Disobedience In The Civil Rights Movement

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“Protest beyond the law is not a departure from democracy; it is absolutely essential to it,” (Howard Zinn). In a democracy, people are allowed to protest their opinions to potentially make a change. America is known as the “land of the free,” meaning freedom for all who reside there. Certain laws can be combated to enforce this title, or may infringe upon it. There are multiple examples of civil disobedience that contain mixed outcomes for protesters. These include the Boston Tea Party, the fights that produced amendments I and IV, and the Civil Rights Movement. One of the most well known acts of disobedience by Americans took place in 1773 when merchants sold smuggled Dutch tea as the British East India Company established a monopoly on tea in America (UShistory.org). Americans refused to …show more content…
In “Jim Crow”). According to PBS, this principle was put into place after Plessy v. Ferguson in 1896. In response to these laws, African Americans protested through sit-ins. This form of disobedience became greatly popular during the 1960s where they demanded rights to voting, schooling, healthcare, jobs and reformation (Janken). Rosa Parks and MLK were notorious leaders in this movement. These protests had a positive effect, as segregation has since been destroyed. The fight for African American rights against unjust laws made a great impact to their freedom in society.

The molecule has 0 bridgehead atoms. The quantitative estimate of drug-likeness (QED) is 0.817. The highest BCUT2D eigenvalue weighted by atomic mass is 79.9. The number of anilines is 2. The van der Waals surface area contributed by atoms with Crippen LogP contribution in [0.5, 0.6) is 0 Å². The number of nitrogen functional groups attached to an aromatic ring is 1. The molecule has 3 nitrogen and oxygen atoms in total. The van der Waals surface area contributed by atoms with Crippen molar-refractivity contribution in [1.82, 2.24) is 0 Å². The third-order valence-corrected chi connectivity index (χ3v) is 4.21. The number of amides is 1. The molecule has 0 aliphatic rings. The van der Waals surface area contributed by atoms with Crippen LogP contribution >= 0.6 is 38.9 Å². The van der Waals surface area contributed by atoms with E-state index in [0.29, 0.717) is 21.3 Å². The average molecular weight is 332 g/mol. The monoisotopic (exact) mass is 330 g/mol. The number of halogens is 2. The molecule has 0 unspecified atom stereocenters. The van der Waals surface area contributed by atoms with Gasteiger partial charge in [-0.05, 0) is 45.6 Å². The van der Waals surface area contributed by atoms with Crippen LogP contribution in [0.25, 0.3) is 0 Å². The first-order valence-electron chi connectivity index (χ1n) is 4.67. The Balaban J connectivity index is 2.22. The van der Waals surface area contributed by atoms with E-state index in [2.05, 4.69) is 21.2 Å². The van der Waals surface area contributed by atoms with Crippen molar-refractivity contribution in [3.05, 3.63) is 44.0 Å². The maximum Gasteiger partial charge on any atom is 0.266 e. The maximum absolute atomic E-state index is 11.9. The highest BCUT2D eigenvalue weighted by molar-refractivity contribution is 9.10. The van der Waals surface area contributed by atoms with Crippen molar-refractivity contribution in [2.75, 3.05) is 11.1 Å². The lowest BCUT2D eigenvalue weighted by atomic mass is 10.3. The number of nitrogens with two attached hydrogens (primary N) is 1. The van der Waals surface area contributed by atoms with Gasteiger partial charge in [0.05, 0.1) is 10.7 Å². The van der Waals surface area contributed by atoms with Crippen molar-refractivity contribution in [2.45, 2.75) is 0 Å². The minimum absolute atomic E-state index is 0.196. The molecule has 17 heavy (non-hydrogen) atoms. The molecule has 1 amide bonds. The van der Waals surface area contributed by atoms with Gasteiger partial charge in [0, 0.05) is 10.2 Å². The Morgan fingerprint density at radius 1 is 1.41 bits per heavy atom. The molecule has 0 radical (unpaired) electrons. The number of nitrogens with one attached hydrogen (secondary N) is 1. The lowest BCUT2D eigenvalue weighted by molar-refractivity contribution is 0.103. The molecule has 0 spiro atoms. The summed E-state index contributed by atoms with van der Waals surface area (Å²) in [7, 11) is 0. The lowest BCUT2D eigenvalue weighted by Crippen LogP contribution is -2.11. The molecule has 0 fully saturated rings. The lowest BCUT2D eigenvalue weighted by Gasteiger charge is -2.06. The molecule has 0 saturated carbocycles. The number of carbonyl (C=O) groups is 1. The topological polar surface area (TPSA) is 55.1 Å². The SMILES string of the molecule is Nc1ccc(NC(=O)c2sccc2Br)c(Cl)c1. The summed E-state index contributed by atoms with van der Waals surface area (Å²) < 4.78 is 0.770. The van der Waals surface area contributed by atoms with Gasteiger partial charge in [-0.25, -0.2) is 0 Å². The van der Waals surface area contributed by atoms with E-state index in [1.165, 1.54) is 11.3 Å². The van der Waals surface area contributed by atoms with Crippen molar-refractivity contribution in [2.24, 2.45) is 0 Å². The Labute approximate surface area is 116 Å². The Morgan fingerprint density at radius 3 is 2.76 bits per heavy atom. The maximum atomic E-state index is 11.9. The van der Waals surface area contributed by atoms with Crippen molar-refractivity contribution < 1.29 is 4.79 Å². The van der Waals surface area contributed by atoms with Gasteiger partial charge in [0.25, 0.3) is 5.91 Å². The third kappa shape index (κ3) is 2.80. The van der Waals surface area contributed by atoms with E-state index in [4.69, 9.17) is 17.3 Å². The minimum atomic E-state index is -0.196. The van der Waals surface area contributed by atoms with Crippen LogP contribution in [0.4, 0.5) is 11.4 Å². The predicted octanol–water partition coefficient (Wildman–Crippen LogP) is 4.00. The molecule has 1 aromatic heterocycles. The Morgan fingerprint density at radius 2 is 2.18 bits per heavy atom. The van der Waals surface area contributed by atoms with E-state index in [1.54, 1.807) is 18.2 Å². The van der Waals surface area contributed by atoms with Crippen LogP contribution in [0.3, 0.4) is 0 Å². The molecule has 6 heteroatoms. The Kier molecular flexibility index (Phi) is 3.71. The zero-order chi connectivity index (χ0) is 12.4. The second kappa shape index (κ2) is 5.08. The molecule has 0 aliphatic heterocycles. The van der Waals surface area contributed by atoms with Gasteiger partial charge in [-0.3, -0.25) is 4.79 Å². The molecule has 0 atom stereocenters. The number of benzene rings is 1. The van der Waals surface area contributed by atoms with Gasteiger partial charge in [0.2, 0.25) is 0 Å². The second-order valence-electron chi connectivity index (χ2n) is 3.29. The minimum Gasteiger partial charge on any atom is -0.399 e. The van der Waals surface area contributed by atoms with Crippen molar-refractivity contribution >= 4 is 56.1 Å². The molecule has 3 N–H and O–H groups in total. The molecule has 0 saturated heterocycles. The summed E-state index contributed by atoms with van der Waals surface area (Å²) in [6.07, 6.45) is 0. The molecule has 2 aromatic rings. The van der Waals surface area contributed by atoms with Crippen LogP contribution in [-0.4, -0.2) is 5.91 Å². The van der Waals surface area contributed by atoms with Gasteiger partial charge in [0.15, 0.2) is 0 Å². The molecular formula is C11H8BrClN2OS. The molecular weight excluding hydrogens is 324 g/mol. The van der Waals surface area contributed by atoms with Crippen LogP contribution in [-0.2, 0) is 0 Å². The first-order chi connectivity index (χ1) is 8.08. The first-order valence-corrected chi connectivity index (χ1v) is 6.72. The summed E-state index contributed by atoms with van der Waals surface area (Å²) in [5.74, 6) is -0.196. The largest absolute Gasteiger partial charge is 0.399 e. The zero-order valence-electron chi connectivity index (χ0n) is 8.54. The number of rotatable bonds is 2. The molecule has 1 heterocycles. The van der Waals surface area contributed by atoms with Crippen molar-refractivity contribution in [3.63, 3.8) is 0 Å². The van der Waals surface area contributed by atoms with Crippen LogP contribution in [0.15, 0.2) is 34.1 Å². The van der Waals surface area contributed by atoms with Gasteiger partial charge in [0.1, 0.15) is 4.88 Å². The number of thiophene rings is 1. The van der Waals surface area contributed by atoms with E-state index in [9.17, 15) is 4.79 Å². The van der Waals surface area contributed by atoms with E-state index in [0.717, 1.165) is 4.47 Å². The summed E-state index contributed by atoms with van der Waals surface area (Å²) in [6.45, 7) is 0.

The Civil Rights Movement, establishment of religious, press and privacy freedoms, and the Boston Tea Party reflect the great impact that civil disobedience has on a free society. An ongoing pattern between these events was a negative impact on the individuals who made a difference, or heavy costs. However, the final results caused crucial changes that bettered our country. Protesting has taken place throughout history, mostly resulting in change that had been longed